Instagram’s 400 million active users now post a staggering 70 million photos per day, while 350 million photos are uploaded daily to Facebook. It’s clear that visual user generated content (visual UGC) isn’t going anywhere.
For several years now visual UGC and solutions like visual commerce have been hugely popular among e-commerce businesses. However, some companies struggle to bridge the gap between their online and brick-and-mortar strategies. Of course, certain businesses that deal much more in in-person purchases sometimes miss out altogether.
Now, visual UGC is no longer restricted to pictures of purchased products or vis
ugc programual testimonials of the customers. It has gone much deeper than that and it is moving closer to the life of the customer. Even a picture of evening strolls in a quaint park provides value to businesses. These pictures are not only used to run any marketing campaign, but they are also finding a place on the product itself. Such a tactic is an effective way of bringing visual UGC into the real world, and that’s just what Frito-Lay has done recently.
Lays recently launched a program where 200,000 Americans can receive a bag of Lay’s potato chips embossed with a digital photo that they have submitted. Through collaboration with Instagram, they are giving the opportunity to the customers to share their best moments via images with Lays and Lays will put those images on eight-ounce bags of barbecue, sour cream & onion, or classic flavor Lay’s chips. Enhancing its gamut further, Lays has linked this visual UGC program with a reward. Customers whose Instagram images have been placed on bags will be automatically be entered in a sweepstakes to win prizes like paddle boards.
In an interview, Sarah Guzman, senior director of marketing for Frito-Lay North America, said, “Engaging our consumers is really important to us, so we want to continue to give them a voice and a way to connect with our brand in a meaningful way. After all, Lay’s plays an important role in their lives and in their moments.”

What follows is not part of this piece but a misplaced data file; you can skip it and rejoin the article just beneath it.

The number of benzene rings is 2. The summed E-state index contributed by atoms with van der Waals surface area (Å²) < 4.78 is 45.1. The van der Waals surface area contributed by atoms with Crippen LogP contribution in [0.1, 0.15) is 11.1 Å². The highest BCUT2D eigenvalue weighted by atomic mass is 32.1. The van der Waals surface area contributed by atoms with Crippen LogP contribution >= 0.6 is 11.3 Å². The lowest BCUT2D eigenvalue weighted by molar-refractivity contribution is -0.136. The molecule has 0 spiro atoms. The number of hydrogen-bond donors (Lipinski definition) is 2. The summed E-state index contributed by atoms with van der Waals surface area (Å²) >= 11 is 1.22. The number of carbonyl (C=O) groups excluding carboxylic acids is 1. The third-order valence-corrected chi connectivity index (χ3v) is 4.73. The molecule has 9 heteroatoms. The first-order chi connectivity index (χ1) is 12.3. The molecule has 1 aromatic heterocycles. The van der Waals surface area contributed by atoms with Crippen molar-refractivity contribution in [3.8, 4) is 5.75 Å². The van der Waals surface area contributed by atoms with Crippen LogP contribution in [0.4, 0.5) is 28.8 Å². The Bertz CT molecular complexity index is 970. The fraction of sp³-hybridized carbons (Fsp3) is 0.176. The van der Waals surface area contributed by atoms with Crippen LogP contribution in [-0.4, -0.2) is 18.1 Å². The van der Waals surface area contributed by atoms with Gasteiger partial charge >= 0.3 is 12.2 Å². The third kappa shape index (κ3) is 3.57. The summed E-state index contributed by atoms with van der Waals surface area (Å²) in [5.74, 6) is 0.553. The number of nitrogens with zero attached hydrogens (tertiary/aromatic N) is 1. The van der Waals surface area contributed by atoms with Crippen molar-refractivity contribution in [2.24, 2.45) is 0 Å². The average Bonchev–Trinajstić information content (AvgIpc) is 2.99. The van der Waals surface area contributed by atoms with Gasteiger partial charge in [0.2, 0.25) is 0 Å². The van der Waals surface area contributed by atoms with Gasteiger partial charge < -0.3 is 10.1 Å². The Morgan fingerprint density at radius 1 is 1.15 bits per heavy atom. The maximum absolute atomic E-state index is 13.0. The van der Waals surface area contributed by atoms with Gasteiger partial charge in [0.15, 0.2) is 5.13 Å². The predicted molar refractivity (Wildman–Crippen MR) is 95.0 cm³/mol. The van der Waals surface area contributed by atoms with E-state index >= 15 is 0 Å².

What else is new in the world of omni-channel visual UGC promotions?
Jewelry company Alex and Ani just concluded a Mother’s Day campaign on Instagram, which offered customers an extra charm for a necklace or bracelet if they visited a store. While it’s standard to use Instagram to nudge users to brick-and-mortar locations, this campaign is noteworthy for the medium–Instagram ads–as well as for the specific linking of, “buy online, visit us in person,” presumably for the upsell.
The Art of Shaving, meanwhile, has a display in several of its stores that’s both low-cost and sure to be shared online. It’s a collection of products with the phrase, “This is what’s trending” written above it. This direct statement is a literal interpretation of the visual UGC that Art of Shaving customers post on social. Of course, its bluntness is entertaining and makes for quality content to be shared in its own right.
What are your favorite examples of in-person visual UGC?
This post was written by Prasad Dhamdhere.